In the New York pages of today’s New York Times you’ll find a terrific story about a Cuban bicyclist named Damian Lopez Alfonso, who hasn’t let his handicaps (no arms) stop him from becoming a competitive racer. As the Times style requires, the story refers to him as Mr. Alfonso.
Had this story appeared in another logical location — the sports pages — the “Mr.” would have been removed. This is also a requirement of the Times’ style guide.
The Times mandates courtesy titles (Mr., Ms., etc.) only in news stories, though it drops them for some dead people and those it arbitrarily considers evil enough not to deserve them. For example, Osama Bin Laden lost his Mr. after US forces killed him in May. But Saddam Hussein was recently still being called Mr. Hussein, as Slate notes.
Entertainers get honorifics in the Times, so you’ll read stories about the Rolling Stones you’ll see references to Mr. Jagger and Mr. Richards. (The Times reviewer of this Meat Loaf concert apparently couldn’t bring himself to writing the laugh-out-loud “Mr. Loaf,” and just used “Meat Loaf” throughout.)
Athletes — at least those deemed newsworthy by the Times — are entertainers, too. The make lots of money. They take lots of drugs. They get arrested. Oh, they perform. But no honorifics for them.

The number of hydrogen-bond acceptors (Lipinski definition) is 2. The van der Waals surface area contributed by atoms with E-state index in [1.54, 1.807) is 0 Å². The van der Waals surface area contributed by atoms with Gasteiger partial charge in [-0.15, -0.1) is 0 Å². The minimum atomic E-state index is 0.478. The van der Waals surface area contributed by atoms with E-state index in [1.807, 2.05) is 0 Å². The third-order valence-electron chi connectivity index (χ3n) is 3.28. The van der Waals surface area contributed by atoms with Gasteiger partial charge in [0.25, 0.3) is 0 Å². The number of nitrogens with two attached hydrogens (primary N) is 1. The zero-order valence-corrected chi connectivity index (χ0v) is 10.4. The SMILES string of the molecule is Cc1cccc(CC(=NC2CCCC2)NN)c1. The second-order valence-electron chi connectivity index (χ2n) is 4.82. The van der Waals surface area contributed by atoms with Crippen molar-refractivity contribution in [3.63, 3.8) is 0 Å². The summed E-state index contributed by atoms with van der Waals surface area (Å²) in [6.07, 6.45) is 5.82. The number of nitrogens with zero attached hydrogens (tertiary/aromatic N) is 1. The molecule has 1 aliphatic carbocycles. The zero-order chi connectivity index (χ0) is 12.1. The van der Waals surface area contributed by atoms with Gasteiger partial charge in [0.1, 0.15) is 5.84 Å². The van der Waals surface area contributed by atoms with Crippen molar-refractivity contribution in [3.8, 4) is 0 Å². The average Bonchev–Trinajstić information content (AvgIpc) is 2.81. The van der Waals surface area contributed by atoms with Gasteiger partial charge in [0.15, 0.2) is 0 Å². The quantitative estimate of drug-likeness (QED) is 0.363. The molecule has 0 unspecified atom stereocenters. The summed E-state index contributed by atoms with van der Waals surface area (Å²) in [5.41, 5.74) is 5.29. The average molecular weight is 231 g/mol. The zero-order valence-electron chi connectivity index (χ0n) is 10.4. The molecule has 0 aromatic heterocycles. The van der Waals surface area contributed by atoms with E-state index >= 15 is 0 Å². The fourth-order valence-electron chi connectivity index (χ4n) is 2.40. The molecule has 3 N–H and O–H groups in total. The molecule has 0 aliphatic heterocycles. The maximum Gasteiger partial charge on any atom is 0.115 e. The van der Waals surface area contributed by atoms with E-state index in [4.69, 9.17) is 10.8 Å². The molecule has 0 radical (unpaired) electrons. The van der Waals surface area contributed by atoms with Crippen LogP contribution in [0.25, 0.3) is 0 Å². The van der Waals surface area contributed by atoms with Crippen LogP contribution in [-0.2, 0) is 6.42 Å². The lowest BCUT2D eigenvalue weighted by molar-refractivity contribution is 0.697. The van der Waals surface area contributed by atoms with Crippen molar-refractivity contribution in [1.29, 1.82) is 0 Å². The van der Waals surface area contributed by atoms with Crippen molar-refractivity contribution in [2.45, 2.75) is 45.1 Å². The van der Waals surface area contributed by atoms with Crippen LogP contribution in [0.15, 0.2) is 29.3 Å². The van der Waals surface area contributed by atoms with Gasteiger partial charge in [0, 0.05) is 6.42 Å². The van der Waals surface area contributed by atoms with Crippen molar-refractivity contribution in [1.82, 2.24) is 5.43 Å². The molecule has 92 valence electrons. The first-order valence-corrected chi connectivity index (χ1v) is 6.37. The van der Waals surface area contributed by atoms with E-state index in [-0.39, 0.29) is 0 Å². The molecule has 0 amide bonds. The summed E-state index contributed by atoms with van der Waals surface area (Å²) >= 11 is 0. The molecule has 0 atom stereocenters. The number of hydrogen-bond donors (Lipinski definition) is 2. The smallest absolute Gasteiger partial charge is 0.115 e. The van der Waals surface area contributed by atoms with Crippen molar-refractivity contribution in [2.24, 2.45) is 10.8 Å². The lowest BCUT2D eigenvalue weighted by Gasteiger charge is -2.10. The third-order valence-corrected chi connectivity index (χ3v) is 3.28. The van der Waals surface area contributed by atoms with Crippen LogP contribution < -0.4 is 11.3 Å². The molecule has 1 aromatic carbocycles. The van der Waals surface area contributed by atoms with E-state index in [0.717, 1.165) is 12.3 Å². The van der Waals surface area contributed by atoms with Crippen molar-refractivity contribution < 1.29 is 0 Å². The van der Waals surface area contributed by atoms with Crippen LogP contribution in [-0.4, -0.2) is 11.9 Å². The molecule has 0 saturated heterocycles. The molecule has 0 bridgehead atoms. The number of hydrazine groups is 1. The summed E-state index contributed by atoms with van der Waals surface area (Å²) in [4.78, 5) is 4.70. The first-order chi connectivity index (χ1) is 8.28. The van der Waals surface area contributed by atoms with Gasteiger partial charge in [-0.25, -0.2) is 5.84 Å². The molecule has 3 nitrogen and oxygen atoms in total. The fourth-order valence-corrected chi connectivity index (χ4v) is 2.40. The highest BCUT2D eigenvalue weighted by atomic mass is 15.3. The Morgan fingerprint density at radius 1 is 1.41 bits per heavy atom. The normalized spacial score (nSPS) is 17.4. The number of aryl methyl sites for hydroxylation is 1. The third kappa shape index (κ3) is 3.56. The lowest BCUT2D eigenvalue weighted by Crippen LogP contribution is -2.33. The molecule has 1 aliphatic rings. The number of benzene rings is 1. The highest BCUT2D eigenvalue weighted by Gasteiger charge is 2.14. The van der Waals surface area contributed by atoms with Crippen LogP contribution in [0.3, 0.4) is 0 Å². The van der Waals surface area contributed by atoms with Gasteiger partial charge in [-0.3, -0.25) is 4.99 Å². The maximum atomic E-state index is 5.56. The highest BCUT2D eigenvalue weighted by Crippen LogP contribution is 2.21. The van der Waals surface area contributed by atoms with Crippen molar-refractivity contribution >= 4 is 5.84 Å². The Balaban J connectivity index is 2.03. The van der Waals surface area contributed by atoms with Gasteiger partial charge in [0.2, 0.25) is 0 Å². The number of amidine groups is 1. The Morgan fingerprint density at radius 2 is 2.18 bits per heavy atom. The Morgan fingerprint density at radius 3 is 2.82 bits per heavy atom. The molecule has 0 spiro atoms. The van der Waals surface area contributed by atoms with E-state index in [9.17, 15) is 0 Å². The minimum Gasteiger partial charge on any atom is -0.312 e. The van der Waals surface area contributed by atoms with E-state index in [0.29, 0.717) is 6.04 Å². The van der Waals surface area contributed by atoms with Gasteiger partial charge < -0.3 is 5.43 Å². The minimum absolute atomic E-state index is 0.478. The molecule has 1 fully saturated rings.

The Wall Street Journal used to be consistent. But in a recent move that was semi-lampooned even by its own columnist, it opted to drop the honorifics for stories in the sports section. The logic for the move? None, apart from the notion that it somehow sounded better, or at least less ridiculous, to just go with last names.
These policies aren’t just inconsistent. They’re incoherent.
They’re also a quaint vestige of a dying era, when the New York Times, Wall Street Journal and the vanishingly small number of other papers that do this actually believed they were showing respect for the people they covered. (Except for supremely evil people and athletes, who obviously deserve none.) Did the papers self-enforced civility (except for athletes and people deemed supremely evil) may actually have had an impact on the journalists’ work, or on the perception of the newspapers that had this policy?
But respect is in short enough supply in our society. There’s nothing wrong with honorifics, if they’re used consistently. The incoherent policies at the Times and Journal don’t demonstrate respect for the people they cover when they deliberately omit courtesy titles for a single class of people in specific pages; rather, they demonstrate disrespect.